by Neal Laferriere

Sitting with my daughter Aislinn at the top of a steep ridge in Highland County, Virginia, we can see for miles. The beauty of this place is stunning. It is April 14th, 2018, and we as we look down at the beauty of the valley our focus is on a 125 foot path. It cuts up over the ridge we are on and continues for more than two miles across the centennial farm below us in the valley before going up the next mountain. It is only marked with orange marking tape.

This 125 foot path is the right of way for the Atlantic Coast Pipeline, and everything on this path is slated to be cut down and dozed. So we take a moment to give thanks for the brushstrokes of nature as we begin our search. Aislinn and I begin our descent looking for native plants that our group can rescue.

Annette Nabor one of our rescuers takes the time to commune with a black cohosh (Actaea racemosa) plant.

On the other side of the valley my wife Beth is leading a small group of herbalists and plant protectors through another area rescuing plants what we had identified on a previous visit. Today we have the venerable Kat Maier from Sacred Plant Tradition (president of United Plant Savers) and several of her clinicians and students helping save the plants in the path of destruction. They are working with hepatica (Hepatica spp.), spring beauty (Claytonia virginica), and partridge berry (Mitchella repens)—beautiful spring ephemerals on death row.

Back on our side as we climb down, we are looking for medicinals and rare plants to rescue. We come across a huge patch of mixed cohosh, black (Actaea racemosa) and blue (Caulophyllum thalictroides). Interspersed through the patch is bloodroot (Sanguinaria canadensis) popping up all over the place. I hit the radio to let our group know we will be moving to this side of the valley.

As the group joins us, we work together to rescue as many of the plants as possible. We spend time with the land owner and a few of her family explaining the properties of the plants. My twins explain the difference between the black and blue cohosh roots (“ Blue cohosh roots look like cooked ramen and black look more like worms.”) Working together we rescue hundreds of pounds of roots. We learn about the passion each of us has for the plants, we laugh, and we share the sorrow of the loss of habitat that this invasive infrastructure project will destroy.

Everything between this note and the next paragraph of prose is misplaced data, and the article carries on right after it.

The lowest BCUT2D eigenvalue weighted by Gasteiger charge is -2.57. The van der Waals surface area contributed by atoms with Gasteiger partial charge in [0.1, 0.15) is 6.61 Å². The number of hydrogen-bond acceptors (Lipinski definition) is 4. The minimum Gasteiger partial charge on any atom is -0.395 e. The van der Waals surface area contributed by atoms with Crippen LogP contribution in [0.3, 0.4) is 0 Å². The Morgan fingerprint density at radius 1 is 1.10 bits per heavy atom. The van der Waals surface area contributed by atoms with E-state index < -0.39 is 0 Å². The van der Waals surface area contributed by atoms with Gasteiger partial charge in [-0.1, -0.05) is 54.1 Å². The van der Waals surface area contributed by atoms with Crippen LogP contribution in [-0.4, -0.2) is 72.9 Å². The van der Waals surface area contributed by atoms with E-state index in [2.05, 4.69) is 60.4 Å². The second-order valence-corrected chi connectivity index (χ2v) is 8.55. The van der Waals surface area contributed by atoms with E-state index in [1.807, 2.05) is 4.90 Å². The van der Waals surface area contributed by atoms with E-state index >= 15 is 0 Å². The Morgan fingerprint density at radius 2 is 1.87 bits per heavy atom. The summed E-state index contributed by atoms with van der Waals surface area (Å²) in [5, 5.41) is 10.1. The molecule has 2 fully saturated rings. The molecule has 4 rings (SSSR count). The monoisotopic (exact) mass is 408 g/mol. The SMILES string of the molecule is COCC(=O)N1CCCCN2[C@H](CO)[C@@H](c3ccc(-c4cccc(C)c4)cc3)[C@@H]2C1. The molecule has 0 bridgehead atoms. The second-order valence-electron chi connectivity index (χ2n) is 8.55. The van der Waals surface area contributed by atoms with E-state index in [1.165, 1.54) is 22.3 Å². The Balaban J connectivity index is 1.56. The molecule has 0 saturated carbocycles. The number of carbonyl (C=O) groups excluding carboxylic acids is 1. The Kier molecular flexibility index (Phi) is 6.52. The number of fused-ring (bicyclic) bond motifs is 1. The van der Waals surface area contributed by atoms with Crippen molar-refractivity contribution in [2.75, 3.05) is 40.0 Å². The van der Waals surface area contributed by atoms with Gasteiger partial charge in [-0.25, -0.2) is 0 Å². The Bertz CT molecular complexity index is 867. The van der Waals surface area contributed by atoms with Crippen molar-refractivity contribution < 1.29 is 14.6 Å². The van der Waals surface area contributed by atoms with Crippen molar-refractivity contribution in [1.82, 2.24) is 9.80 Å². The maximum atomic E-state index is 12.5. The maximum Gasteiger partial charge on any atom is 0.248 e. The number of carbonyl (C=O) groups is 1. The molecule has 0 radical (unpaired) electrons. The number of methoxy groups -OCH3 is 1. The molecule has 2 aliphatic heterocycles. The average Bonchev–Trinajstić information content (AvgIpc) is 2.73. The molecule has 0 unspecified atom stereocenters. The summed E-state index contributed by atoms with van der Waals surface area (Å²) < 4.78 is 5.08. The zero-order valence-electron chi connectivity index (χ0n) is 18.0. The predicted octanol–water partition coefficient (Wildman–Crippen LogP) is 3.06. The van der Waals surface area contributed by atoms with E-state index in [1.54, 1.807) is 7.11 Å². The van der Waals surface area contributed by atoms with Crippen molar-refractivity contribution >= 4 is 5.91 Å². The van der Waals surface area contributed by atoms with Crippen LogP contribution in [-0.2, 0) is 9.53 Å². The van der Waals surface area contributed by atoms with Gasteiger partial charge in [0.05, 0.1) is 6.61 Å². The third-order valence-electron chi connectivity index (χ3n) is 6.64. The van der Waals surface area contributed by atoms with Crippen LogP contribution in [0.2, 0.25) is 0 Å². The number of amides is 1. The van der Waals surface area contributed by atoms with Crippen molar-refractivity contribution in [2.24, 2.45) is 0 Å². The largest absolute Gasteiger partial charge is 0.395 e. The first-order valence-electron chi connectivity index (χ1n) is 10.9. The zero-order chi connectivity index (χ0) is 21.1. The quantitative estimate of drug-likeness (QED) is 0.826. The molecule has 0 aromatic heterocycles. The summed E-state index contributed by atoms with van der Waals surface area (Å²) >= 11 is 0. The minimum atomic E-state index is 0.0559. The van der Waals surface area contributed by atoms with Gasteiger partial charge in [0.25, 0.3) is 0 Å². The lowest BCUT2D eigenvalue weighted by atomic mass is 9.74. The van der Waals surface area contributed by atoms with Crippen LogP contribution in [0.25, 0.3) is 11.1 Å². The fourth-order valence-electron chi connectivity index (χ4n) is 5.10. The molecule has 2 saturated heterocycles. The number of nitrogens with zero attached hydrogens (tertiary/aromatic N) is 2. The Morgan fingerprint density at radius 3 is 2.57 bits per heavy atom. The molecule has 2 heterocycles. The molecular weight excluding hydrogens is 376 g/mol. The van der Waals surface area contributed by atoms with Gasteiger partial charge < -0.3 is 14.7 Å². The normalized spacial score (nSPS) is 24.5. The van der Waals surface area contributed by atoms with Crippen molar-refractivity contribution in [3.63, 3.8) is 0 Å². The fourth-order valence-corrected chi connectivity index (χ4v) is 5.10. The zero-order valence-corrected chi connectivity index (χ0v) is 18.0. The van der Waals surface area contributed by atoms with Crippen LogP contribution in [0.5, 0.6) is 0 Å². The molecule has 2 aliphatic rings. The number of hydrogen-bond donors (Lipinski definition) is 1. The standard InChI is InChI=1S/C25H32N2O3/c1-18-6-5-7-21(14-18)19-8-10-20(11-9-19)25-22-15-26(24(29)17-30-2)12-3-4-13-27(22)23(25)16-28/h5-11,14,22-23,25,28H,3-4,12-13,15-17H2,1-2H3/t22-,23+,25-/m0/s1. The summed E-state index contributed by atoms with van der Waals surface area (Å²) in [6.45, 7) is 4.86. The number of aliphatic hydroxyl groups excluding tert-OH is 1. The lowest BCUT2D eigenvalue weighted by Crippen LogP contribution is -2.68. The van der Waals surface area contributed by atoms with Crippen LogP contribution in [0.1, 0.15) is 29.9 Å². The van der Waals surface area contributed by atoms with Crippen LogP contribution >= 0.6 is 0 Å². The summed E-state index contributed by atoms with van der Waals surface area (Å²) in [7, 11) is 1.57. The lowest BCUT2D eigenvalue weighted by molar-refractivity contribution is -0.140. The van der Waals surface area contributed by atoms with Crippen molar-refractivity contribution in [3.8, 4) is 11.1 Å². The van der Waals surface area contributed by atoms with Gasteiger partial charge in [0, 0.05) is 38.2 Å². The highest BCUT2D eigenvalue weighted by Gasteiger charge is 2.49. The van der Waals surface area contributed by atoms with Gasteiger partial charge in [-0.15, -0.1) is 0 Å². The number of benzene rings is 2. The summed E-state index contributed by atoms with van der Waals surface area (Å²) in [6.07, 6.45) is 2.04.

The next day my family and I spend a few quiet moments replanting some of the rescued plants with the land owner in a safe location close to her house.

This is what plant activism can look like!

In our ever progressive world there is a very real need for folks to become more involved with efforts just like this one. From large infrastructure projects like the one I described to road construction, housing developments, to any variety of habitat destruction you can imagine. The plants are losing ground every day.

We may not be able to stop all of these projects and the expansion as our population continues to expand. What we can do is protect the native and at risk plants! We can protect the genetic diversity of plant species! We can take these plants off death row and put them into a protected environment that will ensure they thrive and reproduce.

Our rescued plants found homes at many places including the United Plant Savers plant sanctuary in Ohio, the Rentschler Arboretum, and the University of Virginia Wise County botanical garden. We have given them a new home where they will be used to help educate others on their value. Everyone that volunteers at our rescues also takes a few plants home to plant in their area or gardens.

We chose plant activism for a couple reasons. The first is our love for the plants and the environment. The second is we felt that a proactive approach allowed us to resist these projects with less risk. Third was the ability to create a positive of something we define as negative.

I would encourage you to get involved! It is not difficult to get started. Find a project near you that is going to take plant habitat. Reach out to the landowners and ask if they will let you rescue the plants.
You would be surprised how many people will be happy to let you do it!

Once you have permission, set a date and call some friends. If possible relocate some of the rescued plants onto the same property.

If you would like more details or have questions about getting involved, please feel free to reach out to me at Blackberrybotanicals@gmail or on our Facebook group, Appalachian Native Plant Rescue. We are happy to help and have permission slips and release forms available to share.

Neal Laferriere is the co-owner with his wife Beth of Blackberry Springs Farm and Blackberry Botanical. His love of native medicinals is evident on his sustainable certified organic forest farm in the mountains of West Virginia. Neal and his family have been leading plant rescues across the two Virginias as well as teaching others how to get involved.